Bread helps sustain iodine levels in Tasmania

Bread helps sustain iodine levels in Tasmania

The continued use of iodised salt in bread has produced positive results with the latest research showing the Tasmanian population now has an acceptable level of iodine nutrition.

The findings of the latest Iodine Survey of Tasmanian School Children published in the Medical Journal of Australia show iodine nutrition to be within the adequate range recommended by the World Health Organisation, the United Nations Children’s Fund and the International Council for the Control of Iodine Deficiency Disorders.

The survey was conducted by the University of Tasmania’s Menzies Institute for Medical Research and funded by the Tasmanian Government through the Department of Health and Human Services (DHHS).

Iodine is an essential nutrient needed in very small amounts for the normal development of the brain and nervous system and comes from sources including dairy milk, bread baked with iodised salt and seafood.

Iodine deficiency is linked to a range of adverse health and developmental outcomes, with recent research by the Menzies Institute showing a link between mild iodine deficiency in Tasmania during pregnancy and poor educational outcomes for children and adolescents.

In 2001, after a long history of iodine deficiency, Tasmania became the first state in Australia to work towards improving iodine levels.
Mandatory fortification of bread with iodine was introduced nationally in 2009.

Lead researcher from the Menzies Institute, Dr Kristen Hynes, said the results were pleasing. “Mandatory bread fortification has resulted in consistent levels in school children for seven years and indicates that iodine nutrition across the general population is also adequate.”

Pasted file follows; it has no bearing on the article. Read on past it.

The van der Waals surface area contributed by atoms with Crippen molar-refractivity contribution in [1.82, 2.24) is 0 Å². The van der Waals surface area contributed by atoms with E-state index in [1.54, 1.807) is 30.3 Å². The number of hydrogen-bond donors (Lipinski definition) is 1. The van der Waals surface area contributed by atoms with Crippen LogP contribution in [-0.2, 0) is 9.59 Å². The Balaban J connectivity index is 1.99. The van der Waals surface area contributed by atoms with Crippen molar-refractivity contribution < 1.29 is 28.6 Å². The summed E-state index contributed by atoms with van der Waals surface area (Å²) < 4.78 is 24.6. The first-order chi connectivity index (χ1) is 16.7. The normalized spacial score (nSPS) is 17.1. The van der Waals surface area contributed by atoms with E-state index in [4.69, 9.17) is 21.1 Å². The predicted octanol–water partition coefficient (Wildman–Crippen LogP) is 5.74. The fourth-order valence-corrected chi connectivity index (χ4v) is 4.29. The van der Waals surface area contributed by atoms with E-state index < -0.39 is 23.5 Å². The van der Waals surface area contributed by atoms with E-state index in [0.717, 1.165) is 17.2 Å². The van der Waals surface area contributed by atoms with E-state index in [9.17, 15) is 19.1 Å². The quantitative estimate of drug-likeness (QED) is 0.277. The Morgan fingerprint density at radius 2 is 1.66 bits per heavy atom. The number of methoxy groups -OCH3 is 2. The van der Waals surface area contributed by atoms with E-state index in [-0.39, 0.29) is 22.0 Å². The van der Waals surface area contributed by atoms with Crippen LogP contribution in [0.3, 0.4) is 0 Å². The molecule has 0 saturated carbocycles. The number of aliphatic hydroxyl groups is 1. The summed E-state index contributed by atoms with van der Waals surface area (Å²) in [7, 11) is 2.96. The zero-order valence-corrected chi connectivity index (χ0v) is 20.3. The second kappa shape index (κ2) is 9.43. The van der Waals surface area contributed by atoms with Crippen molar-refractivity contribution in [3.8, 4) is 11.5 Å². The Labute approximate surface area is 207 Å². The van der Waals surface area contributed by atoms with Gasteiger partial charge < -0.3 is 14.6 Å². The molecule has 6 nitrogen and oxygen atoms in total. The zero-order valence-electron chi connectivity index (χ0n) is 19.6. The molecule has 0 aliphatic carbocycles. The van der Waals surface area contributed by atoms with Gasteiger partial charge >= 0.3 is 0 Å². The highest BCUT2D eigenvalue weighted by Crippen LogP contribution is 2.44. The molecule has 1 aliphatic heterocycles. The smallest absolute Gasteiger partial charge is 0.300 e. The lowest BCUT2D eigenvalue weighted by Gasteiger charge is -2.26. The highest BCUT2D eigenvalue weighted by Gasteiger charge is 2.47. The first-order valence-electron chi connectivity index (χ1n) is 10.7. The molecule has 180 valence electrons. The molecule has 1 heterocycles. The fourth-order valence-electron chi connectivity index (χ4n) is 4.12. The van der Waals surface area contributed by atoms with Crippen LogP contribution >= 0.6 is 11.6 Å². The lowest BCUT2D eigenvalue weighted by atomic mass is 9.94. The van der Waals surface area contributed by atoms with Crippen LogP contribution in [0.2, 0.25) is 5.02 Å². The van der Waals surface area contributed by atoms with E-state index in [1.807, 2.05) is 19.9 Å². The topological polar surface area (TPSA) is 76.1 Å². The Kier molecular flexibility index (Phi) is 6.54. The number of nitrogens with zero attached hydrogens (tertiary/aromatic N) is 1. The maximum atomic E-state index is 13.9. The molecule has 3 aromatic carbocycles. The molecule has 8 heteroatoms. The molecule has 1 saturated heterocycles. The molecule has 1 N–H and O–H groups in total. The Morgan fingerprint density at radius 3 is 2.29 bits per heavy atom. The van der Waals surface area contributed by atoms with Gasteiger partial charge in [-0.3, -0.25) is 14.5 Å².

However, Dr Hynes warned that the findings could not be generalised to include pregnant and breast-feeding women, or women planning pregnancy, as their iodine requirements were much higher.

“To ensure an adequate supply of iodine for the growing foetus and infant, these groups of women should follow the 2010 National Health and Medical Research Council recommendation to take a daily supplement of 150 micrograms of iodine, in addition to healthy eating,” she said.

In 2016, 413 Tasmanian school children aged 8-10 years participated in the latest survey. It was conducted as part of a five-yearly monitoring program, introduced in 2011 by the DHHS, to ensure ongoing iodine sufficiency in the Tasmanian population.

Acting Director of Public Health Dr Scott McKeown said the results showed the important role Tasmania had played in addressing iodine inadequacies.

“The results indicate that fortification of bread with iodised salt, a public health initiative first introduced in Tasmania, continues to have a positive impact on iodine nutrition status of the general Tasmanian population,” he said.

The next survey will be conducted in 2021.

The survey findings can be found in The Medical Journal of Australia:

Contact: Miranda Harman

Phone: 0427199562